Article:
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Younger Generations Shun Traditional Forms of Care

Jennifer Schoenthal, Kyle Laudadio

A recent survey on the future of healthcare by Accenture has revealed that younger generations are increasingly turning away from traditional settings of healthcare.  But the shift in preference to telemedicine solutions is expected to generate new liability and privacy risks that healthcare providers have not previously encountered. 

The Accenture survey, based on a large cross generational sample of 8,000 patients, highlights the frustration younger generations have with traditional forms of care when it comes to meeting their needs. It found that younger people are largely "dissatisfied" or "very dissatisfied" with traditional settings of care. Highlighting this point the survey reveals that generation z and millennials are less likely to have a primary care physician than older generations. While 84% of baby boomers have a primary care physician, only 67% of millennials and 55% of generation z do. It is a stark downward trend.

It isn't difficult to speculate on the reasons why; tech savvy younger generations who have grown up in the digital age want convenient, fast services accessible through mobile device when they want. This runs counter to the often rigid setting of traditional primary care. 

With millennials due to become the largest generation this year this trend poses a challenge for healthcare providers in attracting and retaining patients.

When asked what new capabilities, they wanted to see, 53% of the consumers polled by Accenture said that being provided with remote monitoring devices would increase their likelihood of choosing a provider, while approximately half said they wanted to communicate with their provider through video conferencing. 

Across all age groups acceptance of virtual care is increasing with 29% of respondents saying they had used some form of virtual care.  

However providers who are considering adopting technology to improve the patient experience should first consider the risks of doing so. The combination of healthcare and technology creates unique risks for healthcare providers which, if not managed properly, could compromise the quality of care and patient privacy.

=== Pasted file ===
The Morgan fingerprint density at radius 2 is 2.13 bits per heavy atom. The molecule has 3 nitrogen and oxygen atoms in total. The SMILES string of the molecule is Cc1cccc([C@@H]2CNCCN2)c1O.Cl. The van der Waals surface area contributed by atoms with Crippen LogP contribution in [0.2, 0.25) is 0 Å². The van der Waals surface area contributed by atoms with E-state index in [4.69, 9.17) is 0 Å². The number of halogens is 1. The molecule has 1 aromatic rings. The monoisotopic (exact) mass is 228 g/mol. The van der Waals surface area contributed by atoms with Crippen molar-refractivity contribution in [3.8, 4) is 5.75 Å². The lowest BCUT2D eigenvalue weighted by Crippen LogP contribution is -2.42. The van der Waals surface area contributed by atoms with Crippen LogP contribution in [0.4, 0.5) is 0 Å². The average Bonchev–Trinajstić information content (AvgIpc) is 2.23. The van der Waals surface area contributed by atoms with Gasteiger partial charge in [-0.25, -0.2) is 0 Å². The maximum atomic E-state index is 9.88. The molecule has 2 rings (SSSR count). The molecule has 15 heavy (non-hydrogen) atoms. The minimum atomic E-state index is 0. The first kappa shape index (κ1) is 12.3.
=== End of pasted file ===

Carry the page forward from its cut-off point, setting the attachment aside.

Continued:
Whereas in traditional settings of care doctors are reliant on their skill and knowledge, the adoption of technology introduces an additional dependency. For example, here a remote diagnosis hinges on electronic images taken by the patient, the medical professional needs to have confidence that it is of sufficient quality to make an accurate diagnosis. If the patient is using equipment to send data, such as blood sugar levels or heart rate, the equipment needs to be fully functional and to be used appropriately. 

Data privacy risks are an additional concern. The Health Insurance Portability and Accountability Act (HIPAA) imposes onerous requirements on entities entrusted with maintaining the privacy of "individually identifiable health information". The real time transfer of electronic medical through video, voice and pictures must be done with safeguards in place to protect personal health information. If the personal health information isn't adequately protected then providers will leave themselves open to a data breach and HIPAA violation.  

Those medical professionals who use telemedicine should discuss their existing coverages with their insurance agent to ensure they are adequately covered. By working with trusted partners to evaluate the risks posed by the technology they are employing, these risks can be mitigated. 

About the author:

Jennifer joined Beazley in October 2013 as an Underwriter for the Miscellaneous Medical team.

Jennifer Schoenthal
Jennifer Schoenthal

Miscellaneous Medical Underwriter

About the author:

Kyle joined Beazley in January 2017 as an underwriter on our Private Enterprise team, specializing in Miscellaneous Medical risks. Prior to working with us, he previously underwrote small non-profit business at United States Liability Insurance and mid-market/large healthcare accounts at AIG. Kyle received his bachelor’s degree in Finance from Saint Joseph’s University in Philadelphia where he was also a member of their Division 1 Track & Field Team.

Kyle Laudadio
Kyle Laudadio

Underwriter - US PE